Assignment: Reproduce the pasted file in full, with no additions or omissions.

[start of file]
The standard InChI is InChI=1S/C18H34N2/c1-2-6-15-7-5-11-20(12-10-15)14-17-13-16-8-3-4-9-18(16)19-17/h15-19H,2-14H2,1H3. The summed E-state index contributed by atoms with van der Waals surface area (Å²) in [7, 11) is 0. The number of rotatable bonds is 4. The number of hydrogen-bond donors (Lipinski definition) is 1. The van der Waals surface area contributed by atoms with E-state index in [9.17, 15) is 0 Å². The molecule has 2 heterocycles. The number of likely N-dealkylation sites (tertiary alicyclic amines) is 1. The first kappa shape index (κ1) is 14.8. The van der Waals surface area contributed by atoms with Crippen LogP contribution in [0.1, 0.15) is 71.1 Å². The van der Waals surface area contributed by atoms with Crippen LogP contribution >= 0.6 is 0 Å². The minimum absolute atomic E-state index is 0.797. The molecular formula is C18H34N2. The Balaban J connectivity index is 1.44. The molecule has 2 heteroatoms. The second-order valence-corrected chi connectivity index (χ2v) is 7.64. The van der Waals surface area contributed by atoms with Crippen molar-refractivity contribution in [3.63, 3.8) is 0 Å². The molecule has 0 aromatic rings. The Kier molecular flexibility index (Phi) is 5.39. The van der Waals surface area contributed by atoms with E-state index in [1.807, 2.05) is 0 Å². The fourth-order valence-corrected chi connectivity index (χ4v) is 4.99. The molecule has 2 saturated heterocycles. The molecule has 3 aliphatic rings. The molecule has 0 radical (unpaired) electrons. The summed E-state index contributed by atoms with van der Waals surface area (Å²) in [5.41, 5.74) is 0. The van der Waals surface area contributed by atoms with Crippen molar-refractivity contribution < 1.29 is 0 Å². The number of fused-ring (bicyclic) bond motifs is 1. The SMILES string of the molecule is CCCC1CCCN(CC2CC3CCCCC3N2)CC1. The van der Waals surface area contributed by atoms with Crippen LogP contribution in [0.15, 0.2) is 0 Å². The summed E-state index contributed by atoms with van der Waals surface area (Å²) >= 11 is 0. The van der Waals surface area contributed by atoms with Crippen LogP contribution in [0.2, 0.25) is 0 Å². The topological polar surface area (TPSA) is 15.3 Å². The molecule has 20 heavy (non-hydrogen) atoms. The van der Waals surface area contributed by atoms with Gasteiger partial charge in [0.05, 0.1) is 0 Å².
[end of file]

The standard InChI is InChI=1S/C18H34N2/c1-2-6-15-7-5-11-20(12-10-15)14-17-13-16-8-3-4-9-18(16)19-17/h15-19H,2-14H2,1H3. The summed E-state index contributed by atoms with van der Waals surface area (Å²) in [7, 11) is 0. The number of rotatable bonds is 4. The number of hydrogen-bond donors (Lipinski definition) is 1. The van der Waals surface area contributed by atoms with E-state index in [9.17, 15) is 0 Å². The molecule has 2 heterocycles. The number of likely N-dealkylation sites (tertiary alicyclic amines) is 1. The first kappa shape index (κ1) is 14.8. The van der Waals surface area contributed by atoms with Crippen LogP contribution in [0.1, 0.15) is 71.1 Å². The van der Waals surface area contributed by atoms with Crippen LogP contribution >= 0.6 is 0 Å². The minimum absolute atomic E-state index is 0.797. The molecular formula is C18H34N2. The Balaban J connectivity index is 1.44. The molecule has 2 heteroatoms. The second-order valence-corrected chi connectivity index (χ2v) is 7.64. The van der Waals surface area contributed by atoms with Crippen molar-refractivity contribution in [3.63, 3.8) is 0 Å². The molecule has 0 aromatic rings. The Kier molecular flexibility index (Phi) is 5.39. The van der Waals surface area contributed by atoms with E-state index in [1.807, 2.05) is 0 Å². The fourth-order valence-corrected chi connectivity index (χ4v) is 4.99. The molecule has 2 saturated heterocycles. The molecule has 3 aliphatic rings. The molecule has 0 radical (unpaired) electrons. The summed E-state index contributed by atoms with van der Waals surface area (Å²) in [5.41, 5.74) is 0. The van der Waals surface area contributed by atoms with Crippen molar-refractivity contribution < 1.29 is 0 Å². The number of fused-ring (bicyclic) bond motifs is 1. The SMILES string of the molecule is CCCC1CCCN(CC2CC3CCCCC3N2)CC1. The van der Waals surface area contributed by atoms with Crippen LogP contribution in [0.15, 0.2) is 0 Å². The summed E-state index contributed by atoms with van der Waals surface area (Å²) >= 11 is 0. The van der Waals surface area contributed by atoms with Crippen LogP contribution in [0.2, 0.25) is 0 Å². The topological polar surface area (TPSA) is 15.3 Å². The molecule has 20 heavy (non-hydrogen) atoms. The van der Waals surface area contributed by atoms with Gasteiger partial charge in [0.05, 0.1) is 0 Å².